At St Luke’s RC we believe that every child is a unique individual created in the image of God, with unique needs, skills and talents. We aim to nurture this through supporting every child in becoming independent learners by developing and maintaining the characteristics of effective learning as set in the EYFS framework:
- Playing and exploring
- Active learning
- Creating and thinking critically
These underpin all learning in the prime and specific areas of learning and development. They ensure that a child is an effective independent and motivated learner. They can be observed by the way in which the child engages with other people and their environment.
Learning and Development
The seven areas of learning and development are centred around three prime areas:
- Communication and Language
- Personal, social and emotional development
- Physical development
Children cannot master the skills within the specific areas without developing the prime areas. These are then strengthened by four specific areas.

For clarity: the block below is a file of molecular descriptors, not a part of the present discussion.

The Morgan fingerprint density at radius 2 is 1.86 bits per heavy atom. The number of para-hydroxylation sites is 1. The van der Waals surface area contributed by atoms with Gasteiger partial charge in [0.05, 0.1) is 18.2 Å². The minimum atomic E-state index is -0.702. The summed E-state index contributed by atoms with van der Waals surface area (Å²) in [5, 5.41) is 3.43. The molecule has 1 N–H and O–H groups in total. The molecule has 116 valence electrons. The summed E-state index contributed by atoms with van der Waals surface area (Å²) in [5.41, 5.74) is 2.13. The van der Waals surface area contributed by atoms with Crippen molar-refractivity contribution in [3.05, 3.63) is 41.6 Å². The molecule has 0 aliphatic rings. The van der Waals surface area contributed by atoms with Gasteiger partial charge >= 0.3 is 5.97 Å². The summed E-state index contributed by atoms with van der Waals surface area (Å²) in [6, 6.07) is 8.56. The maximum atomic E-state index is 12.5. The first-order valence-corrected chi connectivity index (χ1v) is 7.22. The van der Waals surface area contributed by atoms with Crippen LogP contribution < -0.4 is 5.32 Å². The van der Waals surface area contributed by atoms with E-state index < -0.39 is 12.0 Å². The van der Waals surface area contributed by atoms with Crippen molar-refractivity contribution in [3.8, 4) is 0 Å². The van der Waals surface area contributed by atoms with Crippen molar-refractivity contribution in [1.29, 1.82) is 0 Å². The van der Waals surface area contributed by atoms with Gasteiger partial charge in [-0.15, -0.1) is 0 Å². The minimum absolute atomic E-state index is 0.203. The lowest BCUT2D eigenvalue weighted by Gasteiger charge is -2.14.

The specific areas are:
- Understanding the World
- Expressive Arts and Design
These Areas of Learning and Development address children’s physical, cogitative, linguistic, social and emotional development. No one aspect of development stands in isolation from the others as all Areas of Learning and Development are all closely interlinked. This ensures the delivery of a holistic, child-centred curriculum which allows children to make lots of links between what they are learning. All Areas of Learning and Development are given equal weighting and value. At St Luke’s RC Primary School, we believe that Early Years education is important in its own right and should not be viewed simply as preparation for the next stage of children’s education. We believe that the EYFS framework allows a natural progression into the National Curriculum at the beginning of Year 1.
We recognise that young children learn best through when they are active. We understand that active learning involves other people, objects, ideas and events that engage and involve children for sustained periods. Therefore, we believe that Early Years education should be as practical as possible and our EYFS setting has an ethos of learning through play. Play is a powerful motivator encouraging children to be creative and to develop their ideas, understanding and language. Play is also flexible and able to suit the preferred learning style of the child. It can provide multiple ways for children to learn a variety of different skills and concepts.